• According To Walt... ✤ People and their enthusiasm are a precious commodity. We should take precious care to hire people we trust and are a pleasure to work with. ✤ If you have people you trust the work will get done. ✤ Take the trust litmus test... Copyright 2012 AgileDad LLC Licensed for Classroom Use Only. 17
  • How Does This Apply To What IDo? Can making even the smallest of changes have an impact on the success of an Agile project? What can I do in my role to make a difference on my team? Is it really possible to let go of the reigns without inciting chaos? Copyright 2012 AgileDad LLC Licensed for Classroom Use Only. 18
  • Five Levels of Agile Planning:A great place to start is by analyzing the levels of Agile Planning Product Vision Yearly by the product owner Product Roadmap Bi-yearly by the product owner Release Planning Quarterly by the product owner and team Iteration Planning Bi-weekly by the team Daily Planning Daily by the team and individuals Copyright 2012 AgileDad LLC Licensed for Classroom Use Only. 19
  • Do The Executives Lack Vision?To what detail should theExecutive team be involved inthe day to day operationalissues of a project?Does the team have anachievable strategy to executethe vision?Can executives still feel inpower by not using the iron fistapproach?Sail Well... Copyright 2012 AgileDad LLC Licensed for Classroom Use Only. 20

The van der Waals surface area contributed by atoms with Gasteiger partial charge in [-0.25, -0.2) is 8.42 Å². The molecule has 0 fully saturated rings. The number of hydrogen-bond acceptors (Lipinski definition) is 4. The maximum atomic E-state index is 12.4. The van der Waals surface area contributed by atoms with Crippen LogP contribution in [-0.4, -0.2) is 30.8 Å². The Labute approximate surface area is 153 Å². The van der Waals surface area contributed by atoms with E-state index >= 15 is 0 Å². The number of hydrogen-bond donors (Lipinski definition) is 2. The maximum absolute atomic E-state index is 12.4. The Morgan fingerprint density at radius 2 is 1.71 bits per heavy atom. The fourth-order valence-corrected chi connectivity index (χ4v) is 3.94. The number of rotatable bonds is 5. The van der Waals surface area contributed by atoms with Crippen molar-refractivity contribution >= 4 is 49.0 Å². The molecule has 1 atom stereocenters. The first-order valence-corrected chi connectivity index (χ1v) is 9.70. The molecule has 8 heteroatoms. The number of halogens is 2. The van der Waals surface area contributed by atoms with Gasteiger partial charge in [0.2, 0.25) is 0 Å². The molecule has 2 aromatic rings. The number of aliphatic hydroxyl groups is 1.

• Roles - An Overview✤ Most Agile methods profess the use of 3-5 different roles.✤ Many teams adopting Agile struggle to determine where their traditional roles fit into an Agile landscape✤ Every role fits into 3 Simple classes: ✤ Customer ✤ Facilitator ✤ Implementor Copyright 2012 AgileDad LLC Licensed for Classroom Use Only. 21
  • Executives & Managers:✤ Executives & managers have the primary goal of focusing on the vision & the strategy.✤ One common point of failure happens when management dives too deep into the day to day activity of the core team.✤ Realistic expectations should be set for this group.✤ Ultimately executives should foster top down support with regard to Agile adoption. Copyright 2012 AgileDad LLC Licensed for Classroom Use Only. 22
  • Managers Care About?✤ What am I going to get?✤ When am I going to get it?✤ How much is it going to cost?✤ Are we there yet? Copyright 2012 AgileDad LLC Licensed for Classroom Use Only. 23
  • Agile Project Reporting: ✤ The best status comes from a demo of working product. ✤ We should strive to minimize intrasprint reporting. ✤ What gets measured gets done! ✤ Make it big and visible. ✤ Possible metrics could include: ✤ Current burndown chart(s) ✤ Sprint goals & changes to the goals ✤ Defects - inflow, outflow, & number of open defects per week ✤ Build quality per day / week ✤ Number of tests automated / tests passed per day or week ✤ Velocity over the last X sprints ✤ Action items, impediments, risks ✤ Customer satisfaction Copyright 2012 AgileDad LLC Licensed for Classroom Use Only. 24
  • Thank You! Lee@AgileDad.Com- Twitter @AgileDad - LinkedIn leehenson@gmail.com Copyright 2012 AgileDad LLC Licensed for Classroom Use Only. 25